Depending on the hour, President Trump is in open conflict with Congress, the media, the intelligence services, his own national-security adviser, his generals, and now, seemingly, his own veterans affairs director. That sort of turbulence leaves the United States paralyzed and indecisive, unable to speak with a common, or even coherent, voice on a number of important policy issues. And it appears that, on many topics, other countries have stopped listening.
The first step in tackling Yemen's humanitarian crisis is acknowledging that that the tragedy in Yemen is the result of foreign military intervention in the internal affairs of that country. Of recent, Congress took a first step in recognizing this with a bill, titled H.CON.RES.81, which calls for the invocation of the War Powers Act to end US participation in the war in Yemen. But while the bill was promising in the beginning, in the end it was denied privileged status, which would have expedited its hearing, and it was sent to oblivion in committee.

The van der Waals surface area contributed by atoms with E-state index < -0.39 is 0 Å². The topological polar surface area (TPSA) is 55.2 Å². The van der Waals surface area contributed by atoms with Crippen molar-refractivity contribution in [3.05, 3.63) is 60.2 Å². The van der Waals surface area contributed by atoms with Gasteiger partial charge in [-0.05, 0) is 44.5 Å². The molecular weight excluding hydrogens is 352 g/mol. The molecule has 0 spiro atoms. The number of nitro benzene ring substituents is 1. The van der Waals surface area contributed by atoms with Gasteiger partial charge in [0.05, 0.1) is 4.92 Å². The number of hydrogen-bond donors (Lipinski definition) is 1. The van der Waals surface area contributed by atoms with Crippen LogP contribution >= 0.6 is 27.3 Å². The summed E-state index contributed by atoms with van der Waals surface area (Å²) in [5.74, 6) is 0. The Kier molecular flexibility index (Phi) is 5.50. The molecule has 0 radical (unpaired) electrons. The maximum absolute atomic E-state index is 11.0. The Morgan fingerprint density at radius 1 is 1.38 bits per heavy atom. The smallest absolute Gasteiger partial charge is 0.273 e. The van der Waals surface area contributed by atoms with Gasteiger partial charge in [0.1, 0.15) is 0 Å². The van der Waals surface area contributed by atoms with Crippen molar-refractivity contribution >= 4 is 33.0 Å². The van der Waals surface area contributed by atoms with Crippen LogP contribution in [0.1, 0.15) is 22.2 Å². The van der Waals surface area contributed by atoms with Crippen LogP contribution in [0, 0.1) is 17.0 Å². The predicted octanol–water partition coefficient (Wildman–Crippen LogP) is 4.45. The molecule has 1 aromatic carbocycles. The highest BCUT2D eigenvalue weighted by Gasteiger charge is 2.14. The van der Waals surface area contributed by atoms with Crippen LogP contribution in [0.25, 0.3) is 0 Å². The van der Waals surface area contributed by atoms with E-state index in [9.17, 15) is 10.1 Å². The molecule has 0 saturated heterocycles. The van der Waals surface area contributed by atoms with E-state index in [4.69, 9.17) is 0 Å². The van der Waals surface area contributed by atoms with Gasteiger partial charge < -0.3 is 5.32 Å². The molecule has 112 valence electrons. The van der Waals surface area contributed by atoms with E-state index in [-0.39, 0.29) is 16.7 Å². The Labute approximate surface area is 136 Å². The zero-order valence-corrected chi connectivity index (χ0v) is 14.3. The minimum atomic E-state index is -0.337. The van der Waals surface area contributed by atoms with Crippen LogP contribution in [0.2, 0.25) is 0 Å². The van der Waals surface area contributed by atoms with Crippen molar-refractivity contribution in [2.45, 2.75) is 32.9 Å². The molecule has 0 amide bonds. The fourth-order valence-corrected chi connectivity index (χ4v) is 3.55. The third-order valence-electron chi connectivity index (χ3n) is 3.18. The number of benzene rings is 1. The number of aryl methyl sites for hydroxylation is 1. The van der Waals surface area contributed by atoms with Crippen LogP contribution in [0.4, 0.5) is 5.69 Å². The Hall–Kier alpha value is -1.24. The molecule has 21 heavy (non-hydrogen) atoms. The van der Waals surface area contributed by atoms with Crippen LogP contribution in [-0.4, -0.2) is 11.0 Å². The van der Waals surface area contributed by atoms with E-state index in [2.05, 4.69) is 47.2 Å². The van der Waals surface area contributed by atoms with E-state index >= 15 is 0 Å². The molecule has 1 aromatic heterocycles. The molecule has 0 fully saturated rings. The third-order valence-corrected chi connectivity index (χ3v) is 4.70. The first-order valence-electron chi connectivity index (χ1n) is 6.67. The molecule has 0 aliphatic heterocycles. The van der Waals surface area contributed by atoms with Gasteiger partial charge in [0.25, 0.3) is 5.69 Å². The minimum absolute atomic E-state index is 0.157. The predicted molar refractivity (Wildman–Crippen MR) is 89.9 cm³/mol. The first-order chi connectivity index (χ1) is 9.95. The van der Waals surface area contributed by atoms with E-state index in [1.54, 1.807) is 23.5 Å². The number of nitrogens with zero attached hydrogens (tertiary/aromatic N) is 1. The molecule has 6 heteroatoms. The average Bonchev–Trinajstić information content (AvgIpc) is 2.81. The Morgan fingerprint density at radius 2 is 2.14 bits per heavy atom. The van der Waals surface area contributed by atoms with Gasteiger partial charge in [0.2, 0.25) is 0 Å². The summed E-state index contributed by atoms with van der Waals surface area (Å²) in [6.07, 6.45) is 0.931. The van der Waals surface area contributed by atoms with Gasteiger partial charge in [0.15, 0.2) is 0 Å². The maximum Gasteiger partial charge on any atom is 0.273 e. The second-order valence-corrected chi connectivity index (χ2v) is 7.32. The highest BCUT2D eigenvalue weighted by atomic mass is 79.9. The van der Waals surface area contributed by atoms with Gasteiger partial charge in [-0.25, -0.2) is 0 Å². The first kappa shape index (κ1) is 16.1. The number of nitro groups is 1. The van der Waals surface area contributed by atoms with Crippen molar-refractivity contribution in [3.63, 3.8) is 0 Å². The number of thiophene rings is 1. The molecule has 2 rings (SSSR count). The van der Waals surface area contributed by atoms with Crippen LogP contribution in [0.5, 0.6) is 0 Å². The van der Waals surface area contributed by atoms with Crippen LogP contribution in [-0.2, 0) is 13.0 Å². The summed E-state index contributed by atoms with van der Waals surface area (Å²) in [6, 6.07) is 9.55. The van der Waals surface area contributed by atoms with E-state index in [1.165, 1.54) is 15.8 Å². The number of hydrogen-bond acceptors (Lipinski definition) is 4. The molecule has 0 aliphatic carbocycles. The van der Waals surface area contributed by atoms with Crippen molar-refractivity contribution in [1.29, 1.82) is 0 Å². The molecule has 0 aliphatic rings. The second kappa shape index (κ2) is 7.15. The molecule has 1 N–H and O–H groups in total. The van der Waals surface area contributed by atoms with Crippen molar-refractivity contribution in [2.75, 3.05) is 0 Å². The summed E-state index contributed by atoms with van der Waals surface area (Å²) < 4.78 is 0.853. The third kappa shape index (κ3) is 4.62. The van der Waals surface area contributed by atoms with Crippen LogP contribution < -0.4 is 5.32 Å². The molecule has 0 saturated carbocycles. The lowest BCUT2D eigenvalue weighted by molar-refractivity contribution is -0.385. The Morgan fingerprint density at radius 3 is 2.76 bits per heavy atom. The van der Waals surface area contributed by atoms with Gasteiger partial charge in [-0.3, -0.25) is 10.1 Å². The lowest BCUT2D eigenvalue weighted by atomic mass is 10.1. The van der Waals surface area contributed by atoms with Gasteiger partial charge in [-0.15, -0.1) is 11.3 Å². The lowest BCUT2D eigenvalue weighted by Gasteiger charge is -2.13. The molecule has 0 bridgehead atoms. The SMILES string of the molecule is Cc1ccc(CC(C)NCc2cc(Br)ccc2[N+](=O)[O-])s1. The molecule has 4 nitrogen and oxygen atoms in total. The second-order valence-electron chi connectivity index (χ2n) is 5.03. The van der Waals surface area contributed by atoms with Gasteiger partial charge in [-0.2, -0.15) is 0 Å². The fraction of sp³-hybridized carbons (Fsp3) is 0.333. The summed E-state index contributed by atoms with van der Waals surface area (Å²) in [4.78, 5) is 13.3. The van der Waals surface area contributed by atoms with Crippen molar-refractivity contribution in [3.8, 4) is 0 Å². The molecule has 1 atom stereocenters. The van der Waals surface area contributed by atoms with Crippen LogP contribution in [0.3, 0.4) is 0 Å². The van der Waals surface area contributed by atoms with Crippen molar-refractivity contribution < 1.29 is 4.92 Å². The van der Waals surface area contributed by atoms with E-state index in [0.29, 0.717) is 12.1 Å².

"Every gun that is made, every warship launched, every rocket fired signifies, in the final sense, a theft from those who hunger and are not fed, those who are cold and are not clothed. This world in arms is not spending money alone. It is spending the sweat of its laborers, the genius of its scientists, the hopes of its children."
Two years ago, the suggestion that Jon Stewart should run for president would be met with satirical criticism. He does not have experience holding office, he is an entertainer, not a politician, and he's funny—too funny to be president. But times have changed dramatically. On Tuesday, Nov. 8, 2016, millions of Americans watched as Florida, Pennsylvania and Ohio turned red and Donald Trump, a businessman who knows more about luxury hotels than foreign policy, was voted to the highest office in the land by the will of millions of Americans.